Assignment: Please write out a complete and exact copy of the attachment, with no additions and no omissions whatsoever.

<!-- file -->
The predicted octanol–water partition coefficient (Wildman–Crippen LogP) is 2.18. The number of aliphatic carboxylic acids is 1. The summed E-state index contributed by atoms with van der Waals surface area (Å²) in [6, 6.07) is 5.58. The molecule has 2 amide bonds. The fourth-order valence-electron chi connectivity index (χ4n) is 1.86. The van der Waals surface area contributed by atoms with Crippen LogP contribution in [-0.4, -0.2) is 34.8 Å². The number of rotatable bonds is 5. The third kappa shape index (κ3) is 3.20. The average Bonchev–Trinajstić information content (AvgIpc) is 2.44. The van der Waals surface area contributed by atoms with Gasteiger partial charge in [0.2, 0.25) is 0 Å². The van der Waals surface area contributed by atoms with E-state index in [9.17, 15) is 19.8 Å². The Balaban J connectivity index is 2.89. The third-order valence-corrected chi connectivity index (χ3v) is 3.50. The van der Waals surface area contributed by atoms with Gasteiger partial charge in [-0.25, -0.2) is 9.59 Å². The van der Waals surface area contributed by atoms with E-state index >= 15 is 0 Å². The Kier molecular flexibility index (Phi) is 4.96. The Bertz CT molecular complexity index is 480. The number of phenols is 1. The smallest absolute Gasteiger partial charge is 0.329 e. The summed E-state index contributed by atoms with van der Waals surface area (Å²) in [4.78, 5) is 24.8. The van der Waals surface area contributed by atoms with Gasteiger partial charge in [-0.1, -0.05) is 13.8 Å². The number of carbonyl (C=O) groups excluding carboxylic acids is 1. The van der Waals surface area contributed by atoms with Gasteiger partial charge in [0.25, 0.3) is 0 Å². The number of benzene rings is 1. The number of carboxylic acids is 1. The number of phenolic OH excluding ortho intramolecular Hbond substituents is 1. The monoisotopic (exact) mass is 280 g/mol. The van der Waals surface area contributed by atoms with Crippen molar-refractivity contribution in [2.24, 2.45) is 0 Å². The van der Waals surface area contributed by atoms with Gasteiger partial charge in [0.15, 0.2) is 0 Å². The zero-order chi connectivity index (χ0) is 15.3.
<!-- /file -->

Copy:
The predicted octanol–water partition coefficient (Wildman–Crippen LogP) is 2.18. The number of aliphatic carboxylic acids is 1. The summed E-state index contributed by atoms with van der Waals surface area (Å²) in [6, 6.07) is 5.58. The molecule has 2 amide bonds. The fourth-order valence-electron chi connectivity index (χ4n) is 1.86. The van der Waals surface area contributed by atoms with Crippen LogP contribution in [-0.4, -0.2) is 34.8 Å². The number of rotatable bonds is 5. The third kappa shape index (κ3) is 3.20. The average Bonchev–Trinajstić information content (AvgIpc) is 2.44. The van der Waals surface area contributed by atoms with Gasteiger partial charge in [0.2, 0.25) is 0 Å². The van der Waals surface area contributed by atoms with E-state index in [9.17, 15) is 19.8 Å². The Balaban J connectivity index is 2.89. The third-order valence-corrected chi connectivity index (χ3v) is 3.50. The van der Waals surface area contributed by atoms with Gasteiger partial charge in [-0.25, -0.2) is 9.59 Å². The van der Waals surface area contributed by atoms with E-state index >= 15 is 0 Å². The Kier molecular flexibility index (Phi) is 4.96. The Bertz CT molecular complexity index is 480. The number of phenols is 1. The smallest absolute Gasteiger partial charge is 0.329 e. The summed E-state index contributed by atoms with van der Waals surface area (Å²) in [4.78, 5) is 24.8. The van der Waals surface area contributed by atoms with Gasteiger partial charge in [-0.1, -0.05) is 13.8 Å². The number of carbonyl (C=O) groups excluding carboxylic acids is 1. The van der Waals surface area contributed by atoms with Gasteiger partial charge in [0.25, 0.3) is 0 Å². The number of benzene rings is 1. The number of carboxylic acids is 1. The number of phenolic OH excluding ortho intramolecular Hbond substituents is 1. The monoisotopic (exact) mass is 280 g/mol. The van der Waals surface area contributed by atoms with Crippen molar-refractivity contribution in [2.24, 2.45) is 0 Å². The van der Waals surface area contributed by atoms with Gasteiger partial charge in [0.15, 0.2) is 0 Å². The zero-order chi connectivity index (χ0) is 15.3.